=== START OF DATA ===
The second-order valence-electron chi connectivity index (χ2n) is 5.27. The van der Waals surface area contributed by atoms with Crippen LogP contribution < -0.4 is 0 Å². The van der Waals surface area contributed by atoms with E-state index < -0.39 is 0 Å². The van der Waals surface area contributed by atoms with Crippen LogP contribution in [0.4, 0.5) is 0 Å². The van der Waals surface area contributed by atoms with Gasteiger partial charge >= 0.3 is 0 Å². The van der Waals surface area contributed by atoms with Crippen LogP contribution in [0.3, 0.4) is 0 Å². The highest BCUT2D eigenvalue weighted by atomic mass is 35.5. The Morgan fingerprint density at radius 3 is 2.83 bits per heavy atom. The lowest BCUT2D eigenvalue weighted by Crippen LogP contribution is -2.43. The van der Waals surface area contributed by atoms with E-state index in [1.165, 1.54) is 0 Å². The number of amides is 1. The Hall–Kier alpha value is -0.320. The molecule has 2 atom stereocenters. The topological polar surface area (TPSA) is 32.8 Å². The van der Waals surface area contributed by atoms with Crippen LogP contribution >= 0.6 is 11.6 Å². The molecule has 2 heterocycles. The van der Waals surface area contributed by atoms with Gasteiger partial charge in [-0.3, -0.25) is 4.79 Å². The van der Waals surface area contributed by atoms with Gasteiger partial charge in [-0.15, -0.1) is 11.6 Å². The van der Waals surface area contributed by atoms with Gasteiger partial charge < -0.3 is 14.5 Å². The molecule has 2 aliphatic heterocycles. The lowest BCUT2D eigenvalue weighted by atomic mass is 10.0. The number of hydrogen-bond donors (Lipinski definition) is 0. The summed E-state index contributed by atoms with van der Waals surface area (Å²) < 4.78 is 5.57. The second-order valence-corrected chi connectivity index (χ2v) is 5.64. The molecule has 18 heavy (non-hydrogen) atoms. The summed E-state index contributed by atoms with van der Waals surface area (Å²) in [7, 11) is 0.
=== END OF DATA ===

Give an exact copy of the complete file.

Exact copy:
The second-order valence-electron chi connectivity index (χ2n) is 5.27. The van der Waals surface area contributed by atoms with Crippen LogP contribution < -0.4 is 0 Å². The van der Waals surface area contributed by atoms with E-state index < -0.39 is 0 Å². The van der Waals surface area contributed by atoms with Crippen LogP contribution in [0.4, 0.5) is 0 Å². The van der Waals surface area contributed by atoms with Gasteiger partial charge >= 0.3 is 0 Å². The van der Waals surface area contributed by atoms with Crippen LogP contribution in [0.3, 0.4) is 0 Å². The highest BCUT2D eigenvalue weighted by atomic mass is 35.5. The Morgan fingerprint density at radius 3 is 2.83 bits per heavy atom. The lowest BCUT2D eigenvalue weighted by Crippen LogP contribution is -2.43. The van der Waals surface area contributed by atoms with E-state index in [1.165, 1.54) is 0 Å². The number of amides is 1. The Hall–Kier alpha value is -0.320. The molecule has 2 atom stereocenters. The topological polar surface area (TPSA) is 32.8 Å². The van der Waals surface area contributed by atoms with Crippen LogP contribution >= 0.6 is 11.6 Å². The molecule has 2 heterocycles. The van der Waals surface area contributed by atoms with Gasteiger partial charge in [-0.3, -0.25) is 4.79 Å². The van der Waals surface area contributed by atoms with Gasteiger partial charge in [-0.15, -0.1) is 11.6 Å². The van der Waals surface area contributed by atoms with Gasteiger partial charge < -0.3 is 14.5 Å². The molecule has 2 aliphatic heterocycles. The lowest BCUT2D eigenvalue weighted by atomic mass is 10.0. The number of hydrogen-bond donors (Lipinski definition) is 0. The summed E-state index contributed by atoms with van der Waals surface area (Å²) < 4.78 is 5.57. The second-order valence-corrected chi connectivity index (χ2v) is 5.64. The molecule has 18 heavy (non-hydrogen) atoms. The summed E-state index contributed by atoms with van der Waals surface area (Å²) in [7, 11) is 0.